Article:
WHAT SHOULD YOU DO IF YOUR EMPLOYER DOES NOT PAY YOU THE PRESCRIBED MINIMUM WAGE, IN TERMS OF THE NATIONAL MINIMUM WAGE ACT?

The National Minimum Wage Act 9 of 2018 (Wage Act) became effective from the 1st of January 2019 this was to protect workers from “unreasonably low wages” and to promote collective bargaining it applies to all employers unless there is a Sectoral Determination. The Minister may make a sectoral determination establishing basic conditions of employment for employees in a sector and area, this includes the minimum wage. As an example the Minister may make a sectoral determination for the Automotive Industry and they will have a different amount set for the employees’ wages to the prescribed minimum wage. As of the 1st of March 2020 the minimum wage was increased for the first time since its introduction in 2019.

The minimum hourly wage increased by approximately 3.8 percent and this is in line with the inflation rate. Below are the new minimum wages due to come into effect on 1 March 2020, according to The Minister of Employment and Labour, Thula Nxesi.

  • For work not covered by a special determination: R20.76 per hour.
  • For domestic workers: R15.57 per hour.
  • For contract cleaning staff: between R20.83 and R22.84 per hour, depending on the geographic area.
  • For farm workers: R18.68 per hour.
  • For workers in government’s expanded public works programme: R11.42 per hour.

If your employer does not pay the prescribed minimum wage, there are options available. Some options include approaching the Department of Labour or approaching the CCMA for assistance.

Should the Department of Labour be approached they are likely to appoint a Labour Inspector. The Labour Inspector has a right to inspect the employer’s premises, during the inspection the employer will have to produce all documents that they are legally required to keep in their possession, this is in terms of labour legislation and this includes documentation relating to remuneration of employees. The Labour Inspector can then make a reasonable determination and should the inspector have reasonable grounds to believe that there is non-compliance with labour legislation, the inspector can issue a Notice of Non-Compliance. This means that the employer is still awarded a specific time frame to rectify their non-compliance.

After the determined time period prescribes and the employer still has not complied with the Compliance Order, the Compliance Order will then be referred to the CCMA. The CCMA will then issue an Arbitration Award. An Arbitration Award requires the employer to comply with a Compliance Order. An Arbitration Award will only be awarded if the CCMA Commissioner is satisfied that the Compliance Order was served on the employer and the employer did not refer the order for dispute to the CCMA.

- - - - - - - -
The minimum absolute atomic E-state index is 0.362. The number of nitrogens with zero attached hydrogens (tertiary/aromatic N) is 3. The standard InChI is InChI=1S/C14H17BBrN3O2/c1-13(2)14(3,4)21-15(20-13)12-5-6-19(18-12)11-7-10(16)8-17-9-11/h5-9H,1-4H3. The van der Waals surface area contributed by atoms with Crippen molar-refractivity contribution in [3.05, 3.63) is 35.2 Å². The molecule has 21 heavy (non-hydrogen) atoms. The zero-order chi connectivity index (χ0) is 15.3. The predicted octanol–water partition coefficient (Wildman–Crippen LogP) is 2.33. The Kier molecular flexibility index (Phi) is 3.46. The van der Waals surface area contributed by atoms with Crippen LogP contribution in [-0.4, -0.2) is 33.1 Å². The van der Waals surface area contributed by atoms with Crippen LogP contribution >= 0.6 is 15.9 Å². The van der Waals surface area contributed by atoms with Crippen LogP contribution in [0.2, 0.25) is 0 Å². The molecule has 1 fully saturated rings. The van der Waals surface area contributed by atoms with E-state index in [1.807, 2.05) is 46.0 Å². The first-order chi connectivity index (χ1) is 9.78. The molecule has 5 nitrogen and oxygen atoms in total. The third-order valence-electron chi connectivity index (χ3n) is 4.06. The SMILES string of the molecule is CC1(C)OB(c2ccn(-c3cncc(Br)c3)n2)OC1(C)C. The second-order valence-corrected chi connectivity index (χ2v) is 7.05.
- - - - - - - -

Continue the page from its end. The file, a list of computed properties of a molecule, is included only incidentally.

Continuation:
The employee also has another option should they decide not to approach The Department of Labour. The employee can directly refer the dispute to the CCMA, this is because the CCMA has now obtained jurisdiction in terms of section 73 of the Basic Conditions of Employment Act to directly deal with a matter where employees claim that monies are owed to them in terms of either The Wage Act, a Collective Agreement or a Sectoral Determination.

The CCMA has a right to schedule the dispute for conciliation, the commissioner will have to remain impartial and will have to assist both parties to try and reach a resolution. If this is unsuccessful the Commissioner is required to issue a certificate stating that the parties have failed to reach a resolution and the dispute remains unresolved. The matter will now have to be arbitrated. The CCMA will have to investigate if there are any reasonable grounds of non-compliance. If there are grounds of non-compliance an Arbitration Award will be issued within 14 days of the conclusion of the Arbitration Proceedings, the employer will then be instructed to comply with the Wage Act and pay any outstanding money due to employees.

The National Minimum Wage Act enables the National Minimum Wage Commission to review the minimum wage each year. The commission has to take into account the views of South African trade unions. Unions had sought an increase of at least 12.5% in the minimum wage for 2020 and were dissatisfied with the 3.8 percent increase.  COSATU, FEDUSA, and NACTU labelled the minimum wage increase by the National Minimum Wage Commission as “Shocking”

However National Treasury has hit back at the unions and stated that the stipulated increase is to protect the employment rate in an already volatile economy.  National Treasury has especially singled out domestic workers and stated that there will be a high risk of unemployment if the minimum wage for domestic work is increased dramatically.

Due to the dissatisfaction of the unions, inflation and the high unemployment rate   the minimum wage is likely to be reviewed again in the coming years if not annually.

BY: Alisha Rambaran (Randles Attorneys)

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